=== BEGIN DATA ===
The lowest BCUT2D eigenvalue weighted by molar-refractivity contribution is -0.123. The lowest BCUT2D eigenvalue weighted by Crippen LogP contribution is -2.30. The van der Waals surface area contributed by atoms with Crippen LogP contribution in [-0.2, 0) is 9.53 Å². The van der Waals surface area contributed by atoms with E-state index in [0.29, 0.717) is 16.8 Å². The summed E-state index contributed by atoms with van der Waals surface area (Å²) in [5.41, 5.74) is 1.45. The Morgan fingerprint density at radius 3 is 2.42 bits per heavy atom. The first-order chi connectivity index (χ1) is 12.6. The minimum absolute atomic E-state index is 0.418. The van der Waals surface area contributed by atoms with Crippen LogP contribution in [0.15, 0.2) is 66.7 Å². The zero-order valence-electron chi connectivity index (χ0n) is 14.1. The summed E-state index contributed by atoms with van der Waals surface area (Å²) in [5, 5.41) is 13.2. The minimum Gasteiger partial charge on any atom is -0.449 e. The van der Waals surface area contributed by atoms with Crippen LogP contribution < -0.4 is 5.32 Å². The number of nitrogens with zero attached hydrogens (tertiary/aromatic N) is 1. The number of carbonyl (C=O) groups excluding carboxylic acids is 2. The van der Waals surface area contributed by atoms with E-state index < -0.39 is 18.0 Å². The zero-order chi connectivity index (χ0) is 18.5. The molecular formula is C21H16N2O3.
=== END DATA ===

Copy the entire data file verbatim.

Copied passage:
The lowest BCUT2D eigenvalue weighted by molar-refractivity contribution is -0.123. The lowest BCUT2D eigenvalue weighted by Crippen LogP contribution is -2.30. The van der Waals surface area contributed by atoms with Crippen LogP contribution in [-0.2, 0) is 9.53 Å². The van der Waals surface area contributed by atoms with E-state index in [0.29, 0.717) is 16.8 Å². The summed E-state index contributed by atoms with van der Waals surface area (Å²) in [5.41, 5.74) is 1.45. The Morgan fingerprint density at radius 3 is 2.42 bits per heavy atom. The first-order chi connectivity index (χ1) is 12.6. The minimum absolute atomic E-state index is 0.418. The van der Waals surface area contributed by atoms with Crippen LogP contribution in [0.15, 0.2) is 66.7 Å². The zero-order valence-electron chi connectivity index (χ0n) is 14.1. The summed E-state index contributed by atoms with van der Waals surface area (Å²) in [5, 5.41) is 13.2. The minimum Gasteiger partial charge on any atom is -0.449 e. The van der Waals surface area contributed by atoms with Crippen LogP contribution < -0.4 is 5.32 Å². The number of nitrogens with zero attached hydrogens (tertiary/aromatic N) is 1. The number of carbonyl (C=O) groups excluding carboxylic acids is 2. The van der Waals surface area contributed by atoms with E-state index < -0.39 is 18.0 Å². The zero-order chi connectivity index (χ0) is 18.5. The molecular formula is C21H16N2O3.